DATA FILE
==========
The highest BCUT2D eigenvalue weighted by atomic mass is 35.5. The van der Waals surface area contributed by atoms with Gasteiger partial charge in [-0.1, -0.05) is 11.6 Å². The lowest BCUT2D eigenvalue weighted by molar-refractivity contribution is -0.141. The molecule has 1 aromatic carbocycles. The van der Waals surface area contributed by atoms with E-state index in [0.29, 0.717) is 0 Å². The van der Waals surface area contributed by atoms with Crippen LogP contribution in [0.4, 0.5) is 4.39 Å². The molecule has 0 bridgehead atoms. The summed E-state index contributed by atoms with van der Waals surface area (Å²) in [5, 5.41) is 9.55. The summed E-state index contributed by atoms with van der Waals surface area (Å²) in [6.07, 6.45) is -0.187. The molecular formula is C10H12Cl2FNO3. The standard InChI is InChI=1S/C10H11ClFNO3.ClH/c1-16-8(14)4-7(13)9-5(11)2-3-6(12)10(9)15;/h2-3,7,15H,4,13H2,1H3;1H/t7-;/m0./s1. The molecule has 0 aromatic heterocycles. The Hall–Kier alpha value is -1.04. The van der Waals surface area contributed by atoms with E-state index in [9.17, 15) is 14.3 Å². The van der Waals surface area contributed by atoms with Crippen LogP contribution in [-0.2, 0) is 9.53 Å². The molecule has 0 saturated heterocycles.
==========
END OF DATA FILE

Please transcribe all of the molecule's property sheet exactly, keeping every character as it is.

The highest BCUT2D eigenvalue weighted by atomic mass is 35.5. The van der Waals surface area contributed by atoms with Gasteiger partial charge in [-0.1, -0.05) is 11.6 Å². The lowest BCUT2D eigenvalue weighted by molar-refractivity contribution is -0.141. The molecule has 1 aromatic carbocycles. The van der Waals surface area contributed by atoms with E-state index in [0.29, 0.717) is 0 Å². The van der Waals surface area contributed by atoms with Crippen LogP contribution in [0.4, 0.5) is 4.39 Å². The molecule has 0 bridgehead atoms. The summed E-state index contributed by atoms with van der Waals surface area (Å²) in [5, 5.41) is 9.55. The summed E-state index contributed by atoms with van der Waals surface area (Å²) in [6.07, 6.45) is -0.187. The molecular formula is C10H12Cl2FNO3. The standard InChI is InChI=1S/C10H11ClFNO3.ClH/c1-16-8(14)4-7(13)9-5(11)2-3-6(12)10(9)15;/h2-3,7,15H,4,13H2,1H3;1H/t7-;/m0./s1. The molecule has 0 aromatic heterocycles. The Hall–Kier alpha value is -1.04. The van der Waals surface area contributed by atoms with E-state index in [9.17, 15) is 14.3 Å². The van der Waals surface area contributed by atoms with Crippen LogP contribution in [-0.2, 0) is 9.53 Å². The molecule has 0 saturated heterocycles.